Ontario Becomes a More Attractive Jurisdiction for Business

On July 5, 2021, significant amendments to the Business Corporations Act (Ontario) (OBCA) came into effect. These amendments eliminate the requirement that 25% of directors of a corporation incorporated in Ontario be resident Canadians and, for private corporations, allow certain written resolutions to be signed by a simple majority. We previously discussed the proposed amendments, referred to as Bill 213, in our November 18, 2020 bulletin.

 

Elimination of Canadian Resident Director Requirement

Prior to July 5th, section 118(3) of the OBCA required that 25% of the directors of an Ontario corporation be “resident Canadians”, which meant that a board with four or fewer directors required at least one of the directors to be a resident Canadian. The Canadian residency requirement caused many foreign corporations who wanted to expand their business into Canada to incorporate in one of Canada’s provinces that did not have the requirement. In some cases, businesses incorporated in a province without a director residency requirement even where all of the corporation’s operations were located in Ontario.

Eliminating the Canadian residency requirement will make Ontario a more attractive incorporation jurisdiction. It will no longer be necessary for foreign investors who wish to incorporate in Ontario or to purchase a business incorporated under the OBCA to find Canadians to serve on their boards. The requirement added cost, complication and unnecessary delay to business transactions.

 

Simple Majority for Certain Written Resolutions

Section 104(1) of the OBCA permits written shareholders’ resolutions in lieu of meetings. That section previously required these written resolutions to be signed by all of the shareholders entitled to vote on such resolutions. This was an onerous requirement that resulted in Ontario corporations having to hold shareholder meetings if some shareholders were not available to sign the resolution or were unwilling to do so even if those shareholders held only a very small stake in the corporation.

As of July 5th, the approval threshold for written ordinary resolutions in non-offering OBCA corporations (essentially private companies) has been reduced to a simple majority, so long as written notice of the resolution is given within 10 business days to all non-signing shareholders entitled to vote on the resolution.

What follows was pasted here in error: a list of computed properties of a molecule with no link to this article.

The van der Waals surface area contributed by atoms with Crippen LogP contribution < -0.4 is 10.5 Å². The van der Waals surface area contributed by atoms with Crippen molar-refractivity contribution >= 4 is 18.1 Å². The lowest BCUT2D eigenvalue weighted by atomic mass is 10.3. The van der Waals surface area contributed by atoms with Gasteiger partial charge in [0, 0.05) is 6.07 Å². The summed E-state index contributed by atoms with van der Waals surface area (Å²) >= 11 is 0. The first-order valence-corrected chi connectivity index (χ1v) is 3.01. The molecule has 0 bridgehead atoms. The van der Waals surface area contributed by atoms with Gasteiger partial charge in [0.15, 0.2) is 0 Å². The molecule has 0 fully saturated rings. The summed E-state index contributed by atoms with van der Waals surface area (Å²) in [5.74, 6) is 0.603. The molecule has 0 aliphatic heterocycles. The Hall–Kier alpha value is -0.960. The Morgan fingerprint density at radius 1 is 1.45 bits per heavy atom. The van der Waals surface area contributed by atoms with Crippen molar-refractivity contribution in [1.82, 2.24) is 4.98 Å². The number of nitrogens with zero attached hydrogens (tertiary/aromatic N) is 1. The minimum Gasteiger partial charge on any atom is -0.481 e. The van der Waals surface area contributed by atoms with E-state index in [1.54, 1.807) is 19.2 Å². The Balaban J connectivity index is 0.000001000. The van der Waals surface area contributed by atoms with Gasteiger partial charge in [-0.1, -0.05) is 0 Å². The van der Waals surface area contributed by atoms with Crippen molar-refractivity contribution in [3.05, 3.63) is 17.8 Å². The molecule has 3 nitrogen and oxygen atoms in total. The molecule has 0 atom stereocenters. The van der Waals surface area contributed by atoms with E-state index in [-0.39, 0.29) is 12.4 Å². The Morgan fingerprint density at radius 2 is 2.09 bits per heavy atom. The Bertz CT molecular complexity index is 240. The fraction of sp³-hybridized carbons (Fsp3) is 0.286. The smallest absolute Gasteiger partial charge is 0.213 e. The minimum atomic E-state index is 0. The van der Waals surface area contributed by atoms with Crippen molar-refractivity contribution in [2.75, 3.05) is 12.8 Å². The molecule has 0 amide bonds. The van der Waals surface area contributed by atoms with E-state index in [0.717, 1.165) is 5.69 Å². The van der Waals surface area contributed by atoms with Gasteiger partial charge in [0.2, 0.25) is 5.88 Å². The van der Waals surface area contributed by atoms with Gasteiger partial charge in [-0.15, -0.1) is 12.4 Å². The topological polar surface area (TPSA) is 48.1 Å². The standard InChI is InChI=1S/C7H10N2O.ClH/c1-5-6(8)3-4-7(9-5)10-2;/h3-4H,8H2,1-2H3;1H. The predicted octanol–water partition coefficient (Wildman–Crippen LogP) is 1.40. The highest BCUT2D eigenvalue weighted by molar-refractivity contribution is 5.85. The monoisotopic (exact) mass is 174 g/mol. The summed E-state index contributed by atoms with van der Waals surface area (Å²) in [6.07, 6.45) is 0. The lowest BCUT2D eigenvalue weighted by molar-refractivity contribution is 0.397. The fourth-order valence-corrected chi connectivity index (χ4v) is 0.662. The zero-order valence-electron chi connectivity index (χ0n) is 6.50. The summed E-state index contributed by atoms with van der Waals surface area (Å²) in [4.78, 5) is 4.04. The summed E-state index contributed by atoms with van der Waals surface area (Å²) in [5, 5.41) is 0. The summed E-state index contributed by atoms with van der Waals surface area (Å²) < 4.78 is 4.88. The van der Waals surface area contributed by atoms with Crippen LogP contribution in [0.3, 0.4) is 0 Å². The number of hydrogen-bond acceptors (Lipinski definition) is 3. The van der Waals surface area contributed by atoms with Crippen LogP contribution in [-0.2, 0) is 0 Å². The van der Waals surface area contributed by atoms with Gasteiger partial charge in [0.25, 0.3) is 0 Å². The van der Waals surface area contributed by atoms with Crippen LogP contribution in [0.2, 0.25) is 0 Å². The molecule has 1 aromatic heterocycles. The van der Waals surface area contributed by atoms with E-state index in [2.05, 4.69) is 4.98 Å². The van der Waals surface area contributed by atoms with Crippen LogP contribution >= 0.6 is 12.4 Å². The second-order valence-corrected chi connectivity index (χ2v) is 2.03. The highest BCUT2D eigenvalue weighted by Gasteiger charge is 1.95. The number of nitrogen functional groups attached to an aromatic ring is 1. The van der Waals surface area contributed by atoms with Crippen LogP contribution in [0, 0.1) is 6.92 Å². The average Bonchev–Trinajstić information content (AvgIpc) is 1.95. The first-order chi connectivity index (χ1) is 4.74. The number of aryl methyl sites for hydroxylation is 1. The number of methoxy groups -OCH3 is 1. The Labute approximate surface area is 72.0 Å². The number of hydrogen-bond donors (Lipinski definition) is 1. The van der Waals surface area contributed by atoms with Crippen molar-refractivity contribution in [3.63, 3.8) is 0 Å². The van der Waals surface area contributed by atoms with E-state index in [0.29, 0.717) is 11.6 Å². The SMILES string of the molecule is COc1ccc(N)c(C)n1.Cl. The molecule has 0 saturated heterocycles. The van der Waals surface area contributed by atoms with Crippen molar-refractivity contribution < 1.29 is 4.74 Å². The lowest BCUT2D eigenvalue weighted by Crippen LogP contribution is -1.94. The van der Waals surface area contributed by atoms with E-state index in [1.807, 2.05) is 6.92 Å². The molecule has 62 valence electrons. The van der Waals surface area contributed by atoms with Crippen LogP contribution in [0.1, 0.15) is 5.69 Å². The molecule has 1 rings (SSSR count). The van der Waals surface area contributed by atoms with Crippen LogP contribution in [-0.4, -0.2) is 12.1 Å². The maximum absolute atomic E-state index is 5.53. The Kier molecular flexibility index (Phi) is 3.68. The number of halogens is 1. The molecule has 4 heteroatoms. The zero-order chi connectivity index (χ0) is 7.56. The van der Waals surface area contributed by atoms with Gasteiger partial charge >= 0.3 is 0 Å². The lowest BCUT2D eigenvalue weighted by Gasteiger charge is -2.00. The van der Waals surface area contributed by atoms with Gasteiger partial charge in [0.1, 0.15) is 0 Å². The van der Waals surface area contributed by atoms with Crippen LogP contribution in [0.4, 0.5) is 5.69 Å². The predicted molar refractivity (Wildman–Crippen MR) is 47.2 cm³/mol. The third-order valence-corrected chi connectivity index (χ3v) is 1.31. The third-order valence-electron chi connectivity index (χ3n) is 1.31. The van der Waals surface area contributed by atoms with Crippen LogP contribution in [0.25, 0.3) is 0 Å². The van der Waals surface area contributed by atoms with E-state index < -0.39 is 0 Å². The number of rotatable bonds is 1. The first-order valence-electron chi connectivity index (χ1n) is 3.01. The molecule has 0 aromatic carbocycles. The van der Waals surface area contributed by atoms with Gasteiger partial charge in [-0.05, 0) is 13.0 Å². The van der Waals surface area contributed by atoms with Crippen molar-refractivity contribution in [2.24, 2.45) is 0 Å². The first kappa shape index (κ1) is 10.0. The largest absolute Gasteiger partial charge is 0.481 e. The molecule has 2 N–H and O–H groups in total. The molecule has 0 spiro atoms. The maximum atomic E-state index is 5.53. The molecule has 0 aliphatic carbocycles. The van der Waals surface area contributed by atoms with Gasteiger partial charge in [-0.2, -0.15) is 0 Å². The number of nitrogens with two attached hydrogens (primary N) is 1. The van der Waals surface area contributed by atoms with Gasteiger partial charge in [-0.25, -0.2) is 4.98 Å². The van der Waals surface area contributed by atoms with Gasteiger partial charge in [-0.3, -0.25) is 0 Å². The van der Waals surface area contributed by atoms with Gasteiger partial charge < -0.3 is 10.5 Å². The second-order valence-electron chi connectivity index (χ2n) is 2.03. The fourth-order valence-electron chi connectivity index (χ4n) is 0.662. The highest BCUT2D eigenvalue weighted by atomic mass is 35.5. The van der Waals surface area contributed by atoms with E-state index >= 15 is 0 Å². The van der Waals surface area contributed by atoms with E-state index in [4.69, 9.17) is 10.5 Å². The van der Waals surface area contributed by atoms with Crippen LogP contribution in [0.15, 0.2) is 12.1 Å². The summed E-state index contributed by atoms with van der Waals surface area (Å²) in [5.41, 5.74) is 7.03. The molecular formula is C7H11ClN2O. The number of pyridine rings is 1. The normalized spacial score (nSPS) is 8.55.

It is important to note that a two-thirds vote at a shareholders’ meeting or a written resolution signed by all of the shareholders entitled to vote will still be required where (i) the corporation’s articles of incorporation or its unanimous shareholders’ agreement requires it, or (ii) the matter under consideration is a matter that is required by the OBCA to be approved by a special resolution, such as amalgamating with another entity, amending the corporation’s articles or continuing the corporation into another jurisdiction.

 

Next Steps

Where an Ontario corporation’s board includes one or more directors simply to comply with the now-abolished Canadian residency requirement, the corporation may wish to consider a new board composition now that this requirement no longer applies.

In addition, the articles, by-laws and shareholders’ agreements of some Ontario corporations may contain provisions that have different requirements than those set out in the OBCA since these amendments came into force. Accordingly, legal counsel should be consulted to determine how to the corporation can benefit from these amendments. Finally, shareholders may wish to amend the corporation’s governing documents to allow them to take advantage of these amendments.

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Allen McDonald Swartz LLP provides strategic counsel, sophisticated business law advice and exceptional client service to Canadian and international clients. The firm’s lawyers — Jennifer Allen, Henry Bertossi, Brad Elberg, Fraser McDonald and Jillian Swartz — are all Bay Street veterans and provide their clients with experience and expertise that match BigLaw. Their clients include entrepreneurs, high-net-worth individuals, family-owned businesses, private and public companies, multi-national enterprises, law firms, independent committees, charities and not-for-profit organizations. The lawyers at AMS advise clients on mergers and acquisitions, reorganizations, privacy and anti-spam, financings, securities compliance and regulatory work, capital markets transactions, governance and business-critical commercial arrangements. The firm’s lawyers have experience across a diverse range of industries, including agribusiness, alternative energy, automotive, consumer products, event planning & hospitality, manufacturing, professional services (including dental, medical, and veterinary), media, sports & entertainment, technology, mining & natural resources and private equity.

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